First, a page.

Companies and exporters are desperate for an end to industrial action at the country’s main seaports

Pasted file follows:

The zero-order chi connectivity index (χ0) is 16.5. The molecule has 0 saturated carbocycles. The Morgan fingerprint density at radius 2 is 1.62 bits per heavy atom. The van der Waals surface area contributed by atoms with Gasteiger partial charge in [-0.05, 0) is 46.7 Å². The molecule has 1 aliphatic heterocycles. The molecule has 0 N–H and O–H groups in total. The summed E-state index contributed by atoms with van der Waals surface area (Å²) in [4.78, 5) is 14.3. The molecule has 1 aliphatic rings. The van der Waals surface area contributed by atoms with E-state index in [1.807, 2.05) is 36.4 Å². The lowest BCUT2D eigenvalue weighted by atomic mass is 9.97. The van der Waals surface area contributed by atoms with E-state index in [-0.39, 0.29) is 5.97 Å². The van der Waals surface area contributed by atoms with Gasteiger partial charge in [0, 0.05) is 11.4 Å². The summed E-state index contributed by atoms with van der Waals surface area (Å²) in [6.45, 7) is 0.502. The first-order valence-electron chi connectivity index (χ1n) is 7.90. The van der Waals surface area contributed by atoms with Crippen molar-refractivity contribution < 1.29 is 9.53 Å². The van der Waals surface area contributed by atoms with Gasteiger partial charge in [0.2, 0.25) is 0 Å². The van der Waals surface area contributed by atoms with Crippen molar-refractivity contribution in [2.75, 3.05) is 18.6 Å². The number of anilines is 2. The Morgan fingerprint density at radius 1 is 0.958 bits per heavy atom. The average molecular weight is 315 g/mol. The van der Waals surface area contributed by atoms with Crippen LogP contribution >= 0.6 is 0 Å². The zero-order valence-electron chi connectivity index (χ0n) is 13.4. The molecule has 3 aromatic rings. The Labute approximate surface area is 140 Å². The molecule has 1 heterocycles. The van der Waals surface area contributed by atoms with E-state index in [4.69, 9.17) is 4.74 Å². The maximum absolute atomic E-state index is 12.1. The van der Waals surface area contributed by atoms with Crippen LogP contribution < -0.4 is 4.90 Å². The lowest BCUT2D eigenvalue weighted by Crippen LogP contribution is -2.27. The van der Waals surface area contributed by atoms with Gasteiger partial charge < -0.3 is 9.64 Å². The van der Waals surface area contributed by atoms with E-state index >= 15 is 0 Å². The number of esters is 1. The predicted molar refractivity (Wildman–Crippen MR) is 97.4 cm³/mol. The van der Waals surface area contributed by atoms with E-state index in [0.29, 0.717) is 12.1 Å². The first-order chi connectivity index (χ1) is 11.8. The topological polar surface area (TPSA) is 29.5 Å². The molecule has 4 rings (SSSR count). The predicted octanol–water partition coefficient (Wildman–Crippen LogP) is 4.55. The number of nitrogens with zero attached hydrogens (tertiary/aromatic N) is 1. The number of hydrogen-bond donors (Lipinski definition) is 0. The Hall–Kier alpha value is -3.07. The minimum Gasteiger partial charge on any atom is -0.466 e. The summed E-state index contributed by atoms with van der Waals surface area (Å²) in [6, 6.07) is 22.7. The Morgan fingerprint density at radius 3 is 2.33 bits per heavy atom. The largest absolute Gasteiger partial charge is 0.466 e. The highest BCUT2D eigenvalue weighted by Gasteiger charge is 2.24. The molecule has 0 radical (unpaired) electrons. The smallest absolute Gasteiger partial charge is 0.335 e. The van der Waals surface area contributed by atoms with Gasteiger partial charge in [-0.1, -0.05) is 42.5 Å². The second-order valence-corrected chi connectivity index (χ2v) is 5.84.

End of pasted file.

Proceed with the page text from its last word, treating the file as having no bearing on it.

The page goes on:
Shipping and exporting companies have been sending out a desperate call to port authorities and employees to reach reconciliation so that the country’s main trade gates can operate as normal again. Many companies/members of the Piraeus-based International Maritime Union (IMU) are on the verge of bankruptcy due to the ongoing industrial action by port employees for a third consecutive month, as IMU members told its annual general meeting. Thousands of other firms and employees are in a poor financial state because they perform auxiliary services to the shipping sector, such as suppliers, repairers etc. «Our union’s positions on the issue are already known, but we stressed the fact that neither the authorities of the ports took the measures that would ensure their normal operation nor have the employees realized the extent of the ports’ devaluation. Immediate measures are needed to end the crisis,» said IMU president Nikos Arvanitis. The meeting also heard that the strike has hurt the credibility of the ports, in addition to the losses they incur. Already Piraeus is no longer being used as the main hub by several companies, while there are others who are questioning whether they should continue to dock at the ports of Piraeus and Thessaloniki. Problems have arisen in the external trade sector, too, as many foreign firms have opted for other suppliers due to the delays in the delivery of products made in Greece. In a letter to the prime minister, the president of the Federation of Attica and Piraeus Industries, Dimitris Mathios, has noted that the issue is political and therefore requires a political solution. The Northern Greece Exporters’ Association and members of the Manufacturing Chamber of Thessaloniki are also issuing a call for the ports to return to normality. Representatives of 43 exporters sent a letter to the Piraeus Port Authority, similar to that sent to the Thessaloniki Authority, while chamber members are considering legal action against anyone responsible for the problems they face in ports and the damage inflicted on them from the recent strike by the Public Power Corporation.

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